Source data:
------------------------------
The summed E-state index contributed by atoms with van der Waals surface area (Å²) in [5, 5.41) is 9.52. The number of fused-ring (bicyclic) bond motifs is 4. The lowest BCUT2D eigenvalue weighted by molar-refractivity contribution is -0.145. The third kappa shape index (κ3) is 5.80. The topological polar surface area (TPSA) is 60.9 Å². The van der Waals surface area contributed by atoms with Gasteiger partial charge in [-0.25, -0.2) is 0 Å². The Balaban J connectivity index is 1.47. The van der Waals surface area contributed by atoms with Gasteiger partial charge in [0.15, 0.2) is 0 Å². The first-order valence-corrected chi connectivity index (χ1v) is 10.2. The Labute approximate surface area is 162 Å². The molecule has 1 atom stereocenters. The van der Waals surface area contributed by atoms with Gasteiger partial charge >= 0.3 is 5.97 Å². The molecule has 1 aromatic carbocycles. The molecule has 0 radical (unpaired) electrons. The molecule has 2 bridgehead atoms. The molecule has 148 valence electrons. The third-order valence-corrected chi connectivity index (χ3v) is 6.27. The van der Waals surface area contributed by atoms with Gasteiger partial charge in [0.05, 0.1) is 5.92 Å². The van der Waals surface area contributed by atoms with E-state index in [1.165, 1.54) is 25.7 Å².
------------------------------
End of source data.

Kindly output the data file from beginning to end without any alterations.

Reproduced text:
The summed E-state index contributed by atoms with van der Waals surface area (Å²) in [5, 5.41) is 9.52. The number of fused-ring (bicyclic) bond motifs is 4. The lowest BCUT2D eigenvalue weighted by molar-refractivity contribution is -0.145. The third kappa shape index (κ3) is 5.80. The topological polar surface area (TPSA) is 60.9 Å². The van der Waals surface area contributed by atoms with Gasteiger partial charge in [-0.25, -0.2) is 0 Å². The Balaban J connectivity index is 1.47. The van der Waals surface area contributed by atoms with Gasteiger partial charge in [0.15, 0.2) is 0 Å². The first-order valence-corrected chi connectivity index (χ1v) is 10.2. The Labute approximate surface area is 162 Å². The molecule has 1 atom stereocenters. The van der Waals surface area contributed by atoms with Gasteiger partial charge >= 0.3 is 5.97 Å². The molecule has 1 aromatic carbocycles. The molecule has 0 radical (unpaired) electrons. The molecule has 2 bridgehead atoms. The molecule has 148 valence electrons. The third-order valence-corrected chi connectivity index (χ3v) is 6.27. The van der Waals surface area contributed by atoms with Gasteiger partial charge in [0.05, 0.1) is 5.92 Å². The van der Waals surface area contributed by atoms with E-state index in [1.165, 1.54) is 25.7 Å².